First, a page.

Risk // Compliance
12/23/2014
10:30 AM
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How PCI DSS 3.0 Can Help Stop Data Breaches

New Payment Card Industry security standards that took effect January 1 aim to replace checkmark mindsets with business as usual processes. Here are three examples.

The new Payment Card Industry Data Security Standard (PCI DSS) 3.0, effective January 1, raises the bar for security by encouraging a structured, predictable, and continuous approach, and a higher baseline of defense against intrusions.

Since 2013, estimates for the number of payment card records lost or stolen in data breaches range from hundreds of millions to a half billion. These increasing and persistent threats demand that security professionals shift their mindset from viewing security with a check-box mentality to viewing security as business as usual.

In the cases of the largest data breaches, in 2014 a common point of vulnerability was the exploit of remote access methods to implant malware on systems that store, process, or transmit cardholder data. Frequently the point of malware penetration was back-office PCs supporting the payment system, which may run unpatched operating systems highly vulnerable to malware attacks. These systems often lack the same controls as a payment terminal, such as tamper-responsive detection and other protections for malware in volatile memory.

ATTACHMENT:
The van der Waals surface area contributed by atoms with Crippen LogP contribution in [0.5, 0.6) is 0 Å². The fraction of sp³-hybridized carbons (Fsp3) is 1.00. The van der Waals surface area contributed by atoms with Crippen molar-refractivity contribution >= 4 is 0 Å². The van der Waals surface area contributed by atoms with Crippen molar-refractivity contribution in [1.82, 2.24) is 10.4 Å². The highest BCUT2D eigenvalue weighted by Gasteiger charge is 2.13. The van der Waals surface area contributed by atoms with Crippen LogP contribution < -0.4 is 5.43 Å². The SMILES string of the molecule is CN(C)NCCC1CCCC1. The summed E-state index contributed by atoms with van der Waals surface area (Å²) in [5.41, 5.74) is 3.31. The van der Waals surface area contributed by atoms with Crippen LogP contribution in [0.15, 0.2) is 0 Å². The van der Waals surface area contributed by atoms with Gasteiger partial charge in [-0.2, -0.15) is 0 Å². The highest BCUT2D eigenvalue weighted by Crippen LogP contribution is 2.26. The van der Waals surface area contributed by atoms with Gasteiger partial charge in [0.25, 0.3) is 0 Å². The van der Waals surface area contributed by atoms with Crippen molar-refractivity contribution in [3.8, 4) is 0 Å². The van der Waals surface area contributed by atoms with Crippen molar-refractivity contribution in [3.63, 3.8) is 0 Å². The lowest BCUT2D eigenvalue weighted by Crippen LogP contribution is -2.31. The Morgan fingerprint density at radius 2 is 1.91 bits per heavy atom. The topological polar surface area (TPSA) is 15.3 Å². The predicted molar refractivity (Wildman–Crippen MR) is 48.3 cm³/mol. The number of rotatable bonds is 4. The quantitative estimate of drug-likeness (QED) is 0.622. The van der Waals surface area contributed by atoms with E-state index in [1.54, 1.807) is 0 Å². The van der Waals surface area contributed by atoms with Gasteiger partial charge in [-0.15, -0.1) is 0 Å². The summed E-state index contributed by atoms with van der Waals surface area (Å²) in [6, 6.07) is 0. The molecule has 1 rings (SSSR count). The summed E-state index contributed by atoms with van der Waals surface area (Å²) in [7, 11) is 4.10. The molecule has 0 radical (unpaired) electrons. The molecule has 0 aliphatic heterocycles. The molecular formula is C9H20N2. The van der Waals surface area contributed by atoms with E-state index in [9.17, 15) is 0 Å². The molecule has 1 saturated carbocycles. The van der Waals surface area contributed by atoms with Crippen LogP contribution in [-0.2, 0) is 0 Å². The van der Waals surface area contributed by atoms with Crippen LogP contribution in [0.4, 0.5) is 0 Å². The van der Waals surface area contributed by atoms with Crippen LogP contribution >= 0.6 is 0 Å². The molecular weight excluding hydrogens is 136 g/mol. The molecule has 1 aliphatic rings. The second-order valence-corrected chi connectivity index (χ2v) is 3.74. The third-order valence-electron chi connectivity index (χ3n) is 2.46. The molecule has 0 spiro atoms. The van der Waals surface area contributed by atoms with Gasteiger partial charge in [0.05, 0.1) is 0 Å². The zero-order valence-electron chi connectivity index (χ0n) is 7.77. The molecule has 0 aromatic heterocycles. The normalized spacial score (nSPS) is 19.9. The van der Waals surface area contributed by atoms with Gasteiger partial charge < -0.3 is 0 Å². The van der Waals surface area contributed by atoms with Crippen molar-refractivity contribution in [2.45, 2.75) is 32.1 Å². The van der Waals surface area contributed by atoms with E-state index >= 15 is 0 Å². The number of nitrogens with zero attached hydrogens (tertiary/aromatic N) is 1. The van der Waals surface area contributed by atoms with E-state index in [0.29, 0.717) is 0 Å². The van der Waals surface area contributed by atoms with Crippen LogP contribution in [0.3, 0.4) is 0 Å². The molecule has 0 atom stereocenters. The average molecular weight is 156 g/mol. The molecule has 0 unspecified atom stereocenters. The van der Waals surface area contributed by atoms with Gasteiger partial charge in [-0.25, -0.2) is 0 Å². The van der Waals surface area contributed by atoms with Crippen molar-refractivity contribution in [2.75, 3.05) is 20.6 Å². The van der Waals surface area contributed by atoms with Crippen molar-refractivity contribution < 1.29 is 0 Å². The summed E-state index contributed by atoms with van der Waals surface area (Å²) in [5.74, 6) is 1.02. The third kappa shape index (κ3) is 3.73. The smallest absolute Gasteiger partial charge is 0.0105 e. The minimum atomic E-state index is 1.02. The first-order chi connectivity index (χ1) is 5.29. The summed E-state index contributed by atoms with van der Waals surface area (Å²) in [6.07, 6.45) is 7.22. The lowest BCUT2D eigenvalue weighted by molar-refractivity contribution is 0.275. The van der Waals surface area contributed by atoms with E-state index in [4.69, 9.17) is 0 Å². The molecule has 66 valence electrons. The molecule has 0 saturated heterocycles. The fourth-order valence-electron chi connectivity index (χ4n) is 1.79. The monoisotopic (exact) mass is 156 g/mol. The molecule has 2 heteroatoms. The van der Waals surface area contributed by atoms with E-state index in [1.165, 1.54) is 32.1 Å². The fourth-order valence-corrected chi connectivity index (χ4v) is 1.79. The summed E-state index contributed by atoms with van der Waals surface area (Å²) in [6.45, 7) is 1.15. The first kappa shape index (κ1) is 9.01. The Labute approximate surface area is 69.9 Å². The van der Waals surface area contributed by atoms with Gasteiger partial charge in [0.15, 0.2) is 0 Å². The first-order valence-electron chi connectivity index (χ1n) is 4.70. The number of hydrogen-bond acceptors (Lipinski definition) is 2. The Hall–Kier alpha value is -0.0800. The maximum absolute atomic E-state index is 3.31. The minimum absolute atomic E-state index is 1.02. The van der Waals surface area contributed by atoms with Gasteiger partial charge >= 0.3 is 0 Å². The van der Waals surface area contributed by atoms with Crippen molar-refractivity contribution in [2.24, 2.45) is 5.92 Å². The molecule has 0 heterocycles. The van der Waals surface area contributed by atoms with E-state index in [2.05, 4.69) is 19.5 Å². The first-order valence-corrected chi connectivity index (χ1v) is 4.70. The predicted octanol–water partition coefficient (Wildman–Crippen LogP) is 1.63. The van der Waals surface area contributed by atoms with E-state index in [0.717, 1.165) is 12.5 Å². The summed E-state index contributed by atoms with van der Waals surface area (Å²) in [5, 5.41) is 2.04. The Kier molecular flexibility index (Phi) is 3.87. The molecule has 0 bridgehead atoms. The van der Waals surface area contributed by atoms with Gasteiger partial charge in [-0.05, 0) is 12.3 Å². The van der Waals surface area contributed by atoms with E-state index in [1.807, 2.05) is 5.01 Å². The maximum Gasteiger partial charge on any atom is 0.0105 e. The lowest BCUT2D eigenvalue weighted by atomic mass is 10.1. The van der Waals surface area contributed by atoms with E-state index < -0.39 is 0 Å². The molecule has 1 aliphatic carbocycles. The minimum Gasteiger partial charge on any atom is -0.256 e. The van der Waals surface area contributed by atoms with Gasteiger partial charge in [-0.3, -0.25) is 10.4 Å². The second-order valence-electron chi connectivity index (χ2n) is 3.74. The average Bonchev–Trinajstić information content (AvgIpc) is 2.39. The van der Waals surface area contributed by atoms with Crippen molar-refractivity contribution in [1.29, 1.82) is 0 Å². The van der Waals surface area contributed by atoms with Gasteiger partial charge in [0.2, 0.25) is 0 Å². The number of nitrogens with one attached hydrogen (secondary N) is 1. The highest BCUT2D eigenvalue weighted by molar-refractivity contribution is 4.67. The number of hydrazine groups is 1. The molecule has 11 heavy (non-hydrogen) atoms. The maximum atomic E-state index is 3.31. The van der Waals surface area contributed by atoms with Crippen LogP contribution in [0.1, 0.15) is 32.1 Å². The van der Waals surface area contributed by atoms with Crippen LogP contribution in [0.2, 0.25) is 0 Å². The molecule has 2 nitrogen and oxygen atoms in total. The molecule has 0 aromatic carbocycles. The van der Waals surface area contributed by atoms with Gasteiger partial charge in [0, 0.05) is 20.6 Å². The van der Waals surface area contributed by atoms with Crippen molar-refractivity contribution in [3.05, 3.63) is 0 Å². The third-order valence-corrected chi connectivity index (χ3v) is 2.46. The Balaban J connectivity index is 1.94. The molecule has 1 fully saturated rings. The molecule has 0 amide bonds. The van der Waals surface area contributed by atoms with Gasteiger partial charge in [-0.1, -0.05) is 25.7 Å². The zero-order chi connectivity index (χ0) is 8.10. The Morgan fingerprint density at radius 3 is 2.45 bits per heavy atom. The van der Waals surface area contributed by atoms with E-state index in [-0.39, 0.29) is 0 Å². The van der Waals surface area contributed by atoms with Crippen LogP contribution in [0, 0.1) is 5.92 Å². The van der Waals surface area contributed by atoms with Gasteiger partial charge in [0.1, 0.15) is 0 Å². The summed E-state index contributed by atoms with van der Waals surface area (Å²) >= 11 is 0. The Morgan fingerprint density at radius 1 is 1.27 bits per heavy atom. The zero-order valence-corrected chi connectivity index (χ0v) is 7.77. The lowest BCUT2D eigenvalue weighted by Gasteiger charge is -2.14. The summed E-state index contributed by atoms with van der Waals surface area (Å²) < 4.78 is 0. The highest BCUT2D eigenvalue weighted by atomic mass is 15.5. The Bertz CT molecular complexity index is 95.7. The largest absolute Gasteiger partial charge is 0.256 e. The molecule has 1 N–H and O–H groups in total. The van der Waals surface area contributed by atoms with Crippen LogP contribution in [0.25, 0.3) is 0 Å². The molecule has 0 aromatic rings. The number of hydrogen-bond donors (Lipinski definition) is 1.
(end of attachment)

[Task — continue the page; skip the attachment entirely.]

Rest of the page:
But infrastructure is only one part of the problem. Another reason vulnerabilities are exploited in retail is that many organizations lack an effective process to apply and comply with PCI DSS. In its latest iteration -- PCI DSS v3.0 -- the card industry standards council has set forth a security framework and approach we hope will strengthen payment system security by reinforcing “business as usual” throughout the requirements. Here are three examples:

Consistent, effective controls
Securing your payment system requires companies to always be aware of what is happening on their systems. In particular, you must know where cardholder data (CHD) is at all times and have proper controls in place so that you can react to malware injection in real time. As a baseline, signature-based solutions such as anti-virus (AV) software will scan for the known threats. With AV solutions, it’s critical to keep signatures up-to-date in order to utilize the protective measure as effectively as possible.